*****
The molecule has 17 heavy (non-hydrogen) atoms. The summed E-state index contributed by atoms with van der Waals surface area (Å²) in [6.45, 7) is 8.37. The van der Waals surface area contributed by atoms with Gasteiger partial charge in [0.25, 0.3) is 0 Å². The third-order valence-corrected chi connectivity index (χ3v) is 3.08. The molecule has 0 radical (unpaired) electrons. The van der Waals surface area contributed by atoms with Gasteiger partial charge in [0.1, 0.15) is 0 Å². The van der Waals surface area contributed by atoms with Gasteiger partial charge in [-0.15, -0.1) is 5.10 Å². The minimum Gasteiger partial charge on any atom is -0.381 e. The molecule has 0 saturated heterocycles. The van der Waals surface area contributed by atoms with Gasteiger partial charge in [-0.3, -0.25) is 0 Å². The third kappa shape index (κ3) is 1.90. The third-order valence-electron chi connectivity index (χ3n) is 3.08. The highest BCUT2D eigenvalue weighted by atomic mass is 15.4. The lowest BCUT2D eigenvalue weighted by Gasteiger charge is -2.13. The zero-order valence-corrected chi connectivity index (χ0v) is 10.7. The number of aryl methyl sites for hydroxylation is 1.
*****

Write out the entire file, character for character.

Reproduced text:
The molecule has 17 heavy (non-hydrogen) atoms. The summed E-state index contributed by atoms with van der Waals surface area (Å²) in [6.45, 7) is 8.37. The van der Waals surface area contributed by atoms with Gasteiger partial charge in [0.25, 0.3) is 0 Å². The third-order valence-corrected chi connectivity index (χ3v) is 3.08. The molecule has 0 radical (unpaired) electrons. The van der Waals surface area contributed by atoms with Gasteiger partial charge in [0.1, 0.15) is 0 Å². The van der Waals surface area contributed by atoms with Gasteiger partial charge in [-0.15, -0.1) is 5.10 Å². The minimum Gasteiger partial charge on any atom is -0.381 e. The molecule has 0 saturated heterocycles. The van der Waals surface area contributed by atoms with Gasteiger partial charge in [-0.3, -0.25) is 0 Å². The third kappa shape index (κ3) is 1.90. The third-order valence-electron chi connectivity index (χ3n) is 3.08. The highest BCUT2D eigenvalue weighted by atomic mass is 15.4. The lowest BCUT2D eigenvalue weighted by Gasteiger charge is -2.13. The zero-order valence-corrected chi connectivity index (χ0v) is 10.7. The number of aryl methyl sites for hydroxylation is 1.